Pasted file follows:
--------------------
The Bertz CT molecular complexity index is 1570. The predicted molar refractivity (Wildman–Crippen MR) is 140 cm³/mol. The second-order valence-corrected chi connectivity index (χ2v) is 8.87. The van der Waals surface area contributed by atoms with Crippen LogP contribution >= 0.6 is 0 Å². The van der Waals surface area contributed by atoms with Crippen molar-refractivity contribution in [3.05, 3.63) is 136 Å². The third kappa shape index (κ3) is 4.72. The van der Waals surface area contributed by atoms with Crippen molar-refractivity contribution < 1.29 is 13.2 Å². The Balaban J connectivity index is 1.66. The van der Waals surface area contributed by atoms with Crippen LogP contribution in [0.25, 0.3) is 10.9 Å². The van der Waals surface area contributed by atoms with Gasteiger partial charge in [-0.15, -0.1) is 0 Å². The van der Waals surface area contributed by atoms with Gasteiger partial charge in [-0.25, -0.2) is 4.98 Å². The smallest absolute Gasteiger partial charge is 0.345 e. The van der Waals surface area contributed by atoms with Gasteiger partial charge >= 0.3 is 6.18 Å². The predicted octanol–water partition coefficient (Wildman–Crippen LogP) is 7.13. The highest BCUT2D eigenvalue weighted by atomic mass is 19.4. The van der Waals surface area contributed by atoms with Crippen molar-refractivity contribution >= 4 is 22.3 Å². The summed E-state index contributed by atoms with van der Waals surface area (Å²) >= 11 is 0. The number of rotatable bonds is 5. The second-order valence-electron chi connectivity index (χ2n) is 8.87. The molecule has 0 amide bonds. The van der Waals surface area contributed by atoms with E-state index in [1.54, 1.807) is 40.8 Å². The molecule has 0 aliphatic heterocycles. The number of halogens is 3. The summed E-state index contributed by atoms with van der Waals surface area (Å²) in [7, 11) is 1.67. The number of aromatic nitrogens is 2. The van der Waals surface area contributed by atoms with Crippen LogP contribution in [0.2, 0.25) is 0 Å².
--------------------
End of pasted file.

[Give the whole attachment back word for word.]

The Bertz CT molecular complexity index is 1570. The predicted molar refractivity (Wildman–Crippen MR) is 140 cm³/mol. The second-order valence-corrected chi connectivity index (χ2v) is 8.87. The van der Waals surface area contributed by atoms with Crippen LogP contribution >= 0.6 is 0 Å². The van der Waals surface area contributed by atoms with Crippen molar-refractivity contribution in [3.05, 3.63) is 136 Å². The third kappa shape index (κ3) is 4.72. The van der Waals surface area contributed by atoms with Crippen molar-refractivity contribution < 1.29 is 13.2 Å². The Balaban J connectivity index is 1.66. The van der Waals surface area contributed by atoms with Crippen LogP contribution in [0.25, 0.3) is 10.9 Å². The van der Waals surface area contributed by atoms with Gasteiger partial charge in [-0.15, -0.1) is 0 Å². The van der Waals surface area contributed by atoms with Gasteiger partial charge in [-0.25, -0.2) is 4.98 Å². The smallest absolute Gasteiger partial charge is 0.345 e. The van der Waals surface area contributed by atoms with Gasteiger partial charge >= 0.3 is 6.18 Å². The predicted octanol–water partition coefficient (Wildman–Crippen LogP) is 7.13. The highest BCUT2D eigenvalue weighted by atomic mass is 19.4. The van der Waals surface area contributed by atoms with Crippen molar-refractivity contribution >= 4 is 22.3 Å². The summed E-state index contributed by atoms with van der Waals surface area (Å²) >= 11 is 0. The number of rotatable bonds is 5. The second-order valence-electron chi connectivity index (χ2n) is 8.87. The molecule has 0 amide bonds. The van der Waals surface area contributed by atoms with E-state index in [1.54, 1.807) is 40.8 Å². The molecule has 0 aliphatic heterocycles. The number of halogens is 3. The summed E-state index contributed by atoms with van der Waals surface area (Å²) in [7, 11) is 1.67. The number of aromatic nitrogens is 2. The van der Waals surface area contributed by atoms with Crippen LogP contribution in [0.2, 0.25) is 0 Å².